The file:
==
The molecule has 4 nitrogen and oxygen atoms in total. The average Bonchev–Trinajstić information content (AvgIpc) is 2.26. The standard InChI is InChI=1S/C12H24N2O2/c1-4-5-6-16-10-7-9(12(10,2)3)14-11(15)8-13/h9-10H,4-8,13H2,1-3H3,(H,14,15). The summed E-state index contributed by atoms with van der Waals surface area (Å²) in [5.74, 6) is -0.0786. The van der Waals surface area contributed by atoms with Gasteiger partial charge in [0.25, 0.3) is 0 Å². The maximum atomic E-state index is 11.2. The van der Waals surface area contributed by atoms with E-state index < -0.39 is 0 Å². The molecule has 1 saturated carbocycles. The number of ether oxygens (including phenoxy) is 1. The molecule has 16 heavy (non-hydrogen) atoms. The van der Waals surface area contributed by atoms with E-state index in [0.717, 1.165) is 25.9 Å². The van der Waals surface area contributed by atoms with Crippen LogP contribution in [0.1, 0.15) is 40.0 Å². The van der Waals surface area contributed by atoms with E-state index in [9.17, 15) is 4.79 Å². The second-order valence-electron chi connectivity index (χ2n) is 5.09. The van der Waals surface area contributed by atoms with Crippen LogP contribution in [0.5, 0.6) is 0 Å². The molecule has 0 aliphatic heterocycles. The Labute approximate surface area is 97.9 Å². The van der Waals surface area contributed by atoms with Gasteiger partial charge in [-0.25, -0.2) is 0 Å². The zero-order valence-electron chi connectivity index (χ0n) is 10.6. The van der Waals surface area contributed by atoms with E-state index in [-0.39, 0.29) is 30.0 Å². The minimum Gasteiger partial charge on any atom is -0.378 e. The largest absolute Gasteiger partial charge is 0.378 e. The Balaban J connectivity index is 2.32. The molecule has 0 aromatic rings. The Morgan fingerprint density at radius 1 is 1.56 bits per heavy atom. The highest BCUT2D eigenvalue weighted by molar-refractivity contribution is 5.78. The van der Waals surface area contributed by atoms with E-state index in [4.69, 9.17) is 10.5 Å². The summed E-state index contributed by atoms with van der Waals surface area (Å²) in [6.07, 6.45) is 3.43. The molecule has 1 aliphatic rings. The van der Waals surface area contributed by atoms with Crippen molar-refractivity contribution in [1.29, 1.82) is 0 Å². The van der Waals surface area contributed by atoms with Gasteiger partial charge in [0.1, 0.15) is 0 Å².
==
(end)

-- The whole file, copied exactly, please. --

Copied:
The molecule has 4 nitrogen and oxygen atoms in total. The average Bonchev–Trinajstić information content (AvgIpc) is 2.26. The standard InChI is InChI=1S/C12H24N2O2/c1-4-5-6-16-10-7-9(12(10,2)3)14-11(15)8-13/h9-10H,4-8,13H2,1-3H3,(H,14,15). The summed E-state index contributed by atoms with van der Waals surface area (Å²) in [5.74, 6) is -0.0786. The van der Waals surface area contributed by atoms with Gasteiger partial charge in [0.25, 0.3) is 0 Å². The maximum atomic E-state index is 11.2. The van der Waals surface area contributed by atoms with E-state index < -0.39 is 0 Å². The molecule has 1 saturated carbocycles. The number of ether oxygens (including phenoxy) is 1. The molecule has 16 heavy (non-hydrogen) atoms. The van der Waals surface area contributed by atoms with E-state index in [0.717, 1.165) is 25.9 Å². The van der Waals surface area contributed by atoms with Crippen LogP contribution in [0.1, 0.15) is 40.0 Å². The van der Waals surface area contributed by atoms with E-state index in [9.17, 15) is 4.79 Å². The second-order valence-electron chi connectivity index (χ2n) is 5.09. The van der Waals surface area contributed by atoms with Crippen LogP contribution in [0.5, 0.6) is 0 Å². The molecule has 0 aliphatic heterocycles. The Labute approximate surface area is 97.9 Å². The van der Waals surface area contributed by atoms with Gasteiger partial charge in [-0.25, -0.2) is 0 Å². The zero-order valence-electron chi connectivity index (χ0n) is 10.6. The van der Waals surface area contributed by atoms with E-state index in [-0.39, 0.29) is 30.0 Å². The minimum Gasteiger partial charge on any atom is -0.378 e. The largest absolute Gasteiger partial charge is 0.378 e. The Balaban J connectivity index is 2.32. The molecule has 0 aromatic rings. The Morgan fingerprint density at radius 1 is 1.56 bits per heavy atom. The highest BCUT2D eigenvalue weighted by molar-refractivity contribution is 5.78. The van der Waals surface area contributed by atoms with E-state index in [4.69, 9.17) is 10.5 Å². The summed E-state index contributed by atoms with van der Waals surface area (Å²) in [6.07, 6.45) is 3.43. The molecule has 1 aliphatic rings. The van der Waals surface area contributed by atoms with Crippen molar-refractivity contribution in [1.29, 1.82) is 0 Å². The van der Waals surface area contributed by atoms with Gasteiger partial charge in [0.1, 0.15) is 0 Å².